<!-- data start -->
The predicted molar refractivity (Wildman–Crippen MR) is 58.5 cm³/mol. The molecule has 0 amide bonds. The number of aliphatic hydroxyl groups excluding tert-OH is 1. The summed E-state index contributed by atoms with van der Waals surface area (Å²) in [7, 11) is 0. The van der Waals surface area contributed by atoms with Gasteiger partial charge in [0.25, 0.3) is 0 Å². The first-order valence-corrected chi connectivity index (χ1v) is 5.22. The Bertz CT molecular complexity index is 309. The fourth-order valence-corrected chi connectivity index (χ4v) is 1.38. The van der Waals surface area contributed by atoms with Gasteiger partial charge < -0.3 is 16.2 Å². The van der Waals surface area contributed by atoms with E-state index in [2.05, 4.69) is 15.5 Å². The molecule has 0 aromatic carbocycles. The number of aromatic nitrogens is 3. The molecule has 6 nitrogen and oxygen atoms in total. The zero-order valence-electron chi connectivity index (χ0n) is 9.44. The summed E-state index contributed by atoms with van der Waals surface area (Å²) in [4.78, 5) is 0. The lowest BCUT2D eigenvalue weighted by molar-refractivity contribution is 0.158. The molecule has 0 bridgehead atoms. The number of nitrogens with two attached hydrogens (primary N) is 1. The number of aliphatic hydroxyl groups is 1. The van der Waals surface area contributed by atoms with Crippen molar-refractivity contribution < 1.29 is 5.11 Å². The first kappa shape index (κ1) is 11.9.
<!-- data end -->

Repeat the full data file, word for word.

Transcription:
The predicted molar refractivity (Wildman–Crippen MR) is 58.5 cm³/mol. The molecule has 0 amide bonds. The number of aliphatic hydroxyl groups excluding tert-OH is 1. The summed E-state index contributed by atoms with van der Waals surface area (Å²) in [7, 11) is 0. The van der Waals surface area contributed by atoms with Gasteiger partial charge in [0.25, 0.3) is 0 Å². The first-order valence-corrected chi connectivity index (χ1v) is 5.22. The Bertz CT molecular complexity index is 309. The fourth-order valence-corrected chi connectivity index (χ4v) is 1.38. The van der Waals surface area contributed by atoms with Gasteiger partial charge < -0.3 is 16.2 Å². The van der Waals surface area contributed by atoms with E-state index in [2.05, 4.69) is 15.5 Å². The molecule has 0 aromatic carbocycles. The number of aromatic nitrogens is 3. The molecule has 6 nitrogen and oxygen atoms in total. The zero-order valence-electron chi connectivity index (χ0n) is 9.44. The summed E-state index contributed by atoms with van der Waals surface area (Å²) in [4.78, 5) is 0. The lowest BCUT2D eigenvalue weighted by molar-refractivity contribution is 0.158. The molecule has 0 bridgehead atoms. The number of nitrogens with two attached hydrogens (primary N) is 1. The number of aliphatic hydroxyl groups is 1. The van der Waals surface area contributed by atoms with Crippen molar-refractivity contribution < 1.29 is 5.11 Å². The first kappa shape index (κ1) is 11.9.